Today is my wedding day so the readings I hear at Mass will be different than the ones heard at a normal Saturday Mass. I chose this day on purpose because, in looking at the readings I thought to myself, “How incredibly appropriate for this big day.” Please bear with me and hear me out while I explain my thoughts…

The overarching theme of today’s readings is the universal scope of Christianity. In the first reading, we hear of how Christianity spread to Greece. The humble origins of the Church are always so striking to me. Christ chose normal people, unassuming people as messengers of the Good News. He knew that His message of love and redemption would be spread by people who were on fire because of what they witnessed. The responsorial psalm reminds us that God’s love is universal, it belongs to everybody: “Let all the earth cry out with joy!” His love doesn’t belong to just one people, one time, etc.

I recently read an article with the provocative title of something like “Stop Trying to Make Christianity Relevant”. I read it with the intention of figuring out what the “other side” had to say about the relevance of Christianity. What I read, however, was surprising. It was from a Christian perspective, not from the perspective of someone who was tired of hearing the “Christian narrative”. The author was calling other Christians to lead a more radical life. He reminded us that the Christian life is not easy, it is not made for this world. Rather, it is difficult; there are many trials and obstacles. We must fight many battles and sometimes it seems as though we lose all of those battles. What we must realize in our fight is that our battle is not to win favor in this world, it is to merit the next. Our fight is towards Heaven and against evil. To be a Christian is to be a witness of Christ and to be a witness of Christ is to embrace the Cross of Christ.

Now to bring it back full circle….how in the world is this relevant for a wedding? Well, I work in a very secular environment and I often get questions about why my fiancé and I didn’t live together before getting married. The questions often came in the condescending form of, “Is it for religious reasons?” I found myself wanting to avoid the answer of, “Yes! It is for religious reasons.” Finally, I asked myself why I was so ashamed of that answer and realized that it had nothing to do with being ashamed of my faith but everything to do with how the question was asked. Why would an affirmative answer of “Yes, I do this because of my belief system” be looked down upon? Because, to the world, our faith seems oppressive and restrictive. But the truth is that our faith is incredibly freeing and hopeful! Our faith is based on Truth and Goodness and Beauty. Unfortunately, our world doesn’t recognize that. So, perhaps in our culture, the Cross we bear is weighed down by condescending questions, intolerance, and misguided perceptions of what the Catholic faith truly is.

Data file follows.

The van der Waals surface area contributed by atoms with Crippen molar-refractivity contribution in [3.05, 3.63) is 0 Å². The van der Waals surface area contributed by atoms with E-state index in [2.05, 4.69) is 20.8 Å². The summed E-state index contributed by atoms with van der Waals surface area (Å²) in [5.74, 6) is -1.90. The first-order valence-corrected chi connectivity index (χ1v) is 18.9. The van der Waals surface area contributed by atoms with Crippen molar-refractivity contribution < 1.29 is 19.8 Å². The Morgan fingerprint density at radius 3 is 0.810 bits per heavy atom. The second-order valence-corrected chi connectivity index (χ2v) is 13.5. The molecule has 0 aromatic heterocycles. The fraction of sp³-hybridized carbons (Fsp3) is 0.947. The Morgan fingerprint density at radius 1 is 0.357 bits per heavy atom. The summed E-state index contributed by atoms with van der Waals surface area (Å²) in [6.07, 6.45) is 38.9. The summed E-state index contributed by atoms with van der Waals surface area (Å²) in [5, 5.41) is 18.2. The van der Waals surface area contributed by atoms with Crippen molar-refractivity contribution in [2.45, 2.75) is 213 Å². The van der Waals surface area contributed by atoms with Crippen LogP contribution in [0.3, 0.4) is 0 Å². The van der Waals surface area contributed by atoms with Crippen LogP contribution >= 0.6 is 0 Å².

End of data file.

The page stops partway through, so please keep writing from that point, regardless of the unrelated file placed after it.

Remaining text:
We, like the Apostles, come from humble origins. We are unassuming people. We work in schools, offices, hospitals, and churches. We encounter people of every race, creed, culture, and tongue. It is our mission to be witnesses of Christ, spread the Good News, and carry our crosses with joy.

May we recognize that even when the world hates us, Christ loves us.

Contact the author


Dakota currently lives in Denver, CO is studying for her Master’s in Spanish, and loves her job as an elementary school librarian. She is engaged to the love of her life, Ralph. In her spare time, she reads, goes to breweries, and watches baseball. Dakota’s favorite saints are St. John Paul II (how could it not be?) and St. José Luis Sánchez del Río. She is passionate about her faith and considers herself blessed at any opportunity to share that faith with others. Check out more of her writing at https://dakotaleonard16.blogspot.com.


Saturday of the Fifth Week of Easter

Reading 1 Acts 16:1-10

Paul reached also Derbe and Lystra
where there was a disciple named Timothy,
the son of a Jewish woman who was a believer,
but his father was a Greek.
The brothers in Lystra and Iconium spoke highly of him,
and Paul wanted him to come along with him.
On account of the Jews of that region, Paul had him circumcised,
for they all knew that his father was a Greek.
As they traveled from city to city,
they handed on to the people for observance the decisions
reached by the Apostles and presbyters in Jerusalem.
Day after day the churches grew stronger in faith
and increased in number.

They traveled through the Phrygian and Galatian territory
because they had been prevented by the Holy Spirit
from preaching the message in the province of Asia.
When they came to Mysia, they tried to go on into Bithynia,
but the Spirit of Jesus did not allow them,
so they crossed through Mysia and came down to Troas.
During the night Paul had a vision.
A Macedonian stood before him and implored him with these words,
“Come over to Macedonia and help us.”
When he had seen the vision,
we sought passage to Macedonia at once,
concluding that God had called us to proclaim the Good News to them.

Responsorial Psalm Ps 100:1b-2, 3, 5

R. (2a) Let all the earth cry out to God with joy.
or:
R. Alleluia.
Sing joyfully to the LORD, all you lands;
serve the LORD with gladness;
come before him with joyful song.
R. Let all the earth cry out to God with joy.
or:
R. Alleluia.
Know that the LORD is God;
he made us, his we are;
his people, the flock he tends.
R. Let all the earth cry out to God with joy.
or:
R. Alleluia.
The LORD is good:
his kindness endures forever,
and his faithfulness, to all generations.
R. Let all the earth cry out to God with joy.
or:
R. Alleluia.

Alleluia Col 3:1

R. Alleluia, alleluia.
If then you were raised with Christ,
seek what is above,
where Christ is seated at the right hand of God.